Tag Archives: tartine

Lamb and Dried Apricot Tagine + Tartine de Viande des Grisons

Lamb and Dried Apricot Tagine

Happy French Friday!  How is your December going?  Mine’s been busy, but with fun stuff like a birthday party for my daughter and Christmas preparations.  I’ve been decking the halls and trimming the tree!

Thank goodness for last week’s easy French Fridays with Dorie recipe, since I doubled up this week with it and the current week’s recipe.  I also have a little bonus at the end of this post!

Lamb and Dried Apricot Tagine

Lamb and Apricot Tagine

This week the group made a Moroccan-inspired dish called Lamb and Dried Apricot Tagine.  Lamb shoulder, onions, tomatoes, and dried apricots were braised slowly in broth infused with exotic spices, including garlic, saffron, ginger, cumin, and cinnamon.  To finish, each serving was sprinkled with toasted almonds and chopped cilantro.  I served it with plain couscous, which was perfect for soaking up the flavorful sauce.

We liked this!  My husband wasn’t sure about the apricots when he saw them, but it turned out he had nothing to worry about.  I loved the variety of flavors and textures.  A hit for sure!

Tartine de Viande des Grisons

Tartine de Viande des Grisons

Next up is a simple open-faced sandwich: Tartine de Viande des Grisons.  The hardest part about this one was finding the bresaola, a dry-cured beef from Italy.  Interestingly, I looked for this at Whole Foods and they didn’t have it, but when I returned a week later they did!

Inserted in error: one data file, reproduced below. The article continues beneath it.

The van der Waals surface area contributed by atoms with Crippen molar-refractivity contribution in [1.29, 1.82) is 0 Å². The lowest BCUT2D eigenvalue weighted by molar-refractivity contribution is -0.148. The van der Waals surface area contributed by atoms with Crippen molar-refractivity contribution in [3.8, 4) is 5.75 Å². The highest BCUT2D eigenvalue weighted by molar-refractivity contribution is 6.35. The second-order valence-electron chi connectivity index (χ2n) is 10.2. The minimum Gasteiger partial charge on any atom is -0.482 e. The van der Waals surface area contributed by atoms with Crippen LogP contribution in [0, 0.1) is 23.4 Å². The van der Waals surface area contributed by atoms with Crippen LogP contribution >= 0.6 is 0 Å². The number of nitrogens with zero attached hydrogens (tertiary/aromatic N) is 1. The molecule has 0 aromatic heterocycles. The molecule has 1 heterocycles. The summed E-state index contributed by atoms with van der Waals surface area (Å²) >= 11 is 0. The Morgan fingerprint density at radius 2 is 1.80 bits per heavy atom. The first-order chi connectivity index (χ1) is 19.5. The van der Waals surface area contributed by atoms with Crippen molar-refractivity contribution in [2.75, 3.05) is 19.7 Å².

Like I said, this one is simple.  Lightly toast a slice of country bread, butter it generously, top with a layer of bresaola, drizzle with a bit of walnut oil, and strew on a few pieces of walnut.  Cut and eat!

Yum!  This made a lovely little lunch that I enjoyed very much.

Bonus: Red Kuri Soup Redux

Red Kuri Squash

Finally, I found a “real” red kuri squash while in Seattle for Thanksgiving.  I brought it home and re-made the red kuri soup from a few weeks ago.  If you recall, I wasn’t convinced the squash I found here in Reno was really a red kuri squash.  Or it least it wasn’t the kind you can find in France.  As you can see, the one I found in Seattle looks more “authentic”.

Red Kuri Soup

I made the soup again with my new squash.  It definitely had a different flavor and we liked it much more.  My husband wasn’t comparing this version to boxed soup.  Whew!  However, I don’t think we liked it as much as the French seem too.  I think I will stick with my favorite butternut squash soup recipe.  But I am glad to have tried this with the second squash.

I hope you all have a good weekend!

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Two Tartines from La Croix Rouge

Smoked Salmon Tartine

Happy French Fridays with Dorie!  This week’s recipe was very simple and tasty.  We made two tartines inspired by a neighborhood cafe in Paris called La Croix Rouge.

A tartine is basically an open-faced sandwich.  The Food Lover’s Companion defines tartine as, “French for a slice of buttered bread, which can be topped with any of various other spreads from jam to cheese”.

Both tartines start with a slice of country bread that is lightly toasted on one side.  I have been looking for an excuse to make a loaf of bread from Jim Lahey’s My Bread, so I made my own.

tartine saint-germain

Roast Beef Tartine

To make the tartine saint-germain, as soon as the bread is toasted spread it with mayonnaise, then top it with thinly sliced cornichons and slices of roast beef.  Season with salt and pepper and enjoy!

tartine norvégienne

Smoked Salmon Tartine

Tartine norvégienne is very similar, but replaces the mayonnaise with butter and the beef with smoked salmon.  Finish with a sprinkle of capers and freshly ground pepper.

These tartines were delicious!  I made them for dinner, but really they make a great impromptu lunch.  I must keep this concept in mind next time I have leftover bread or appropriate toppings.  A winner!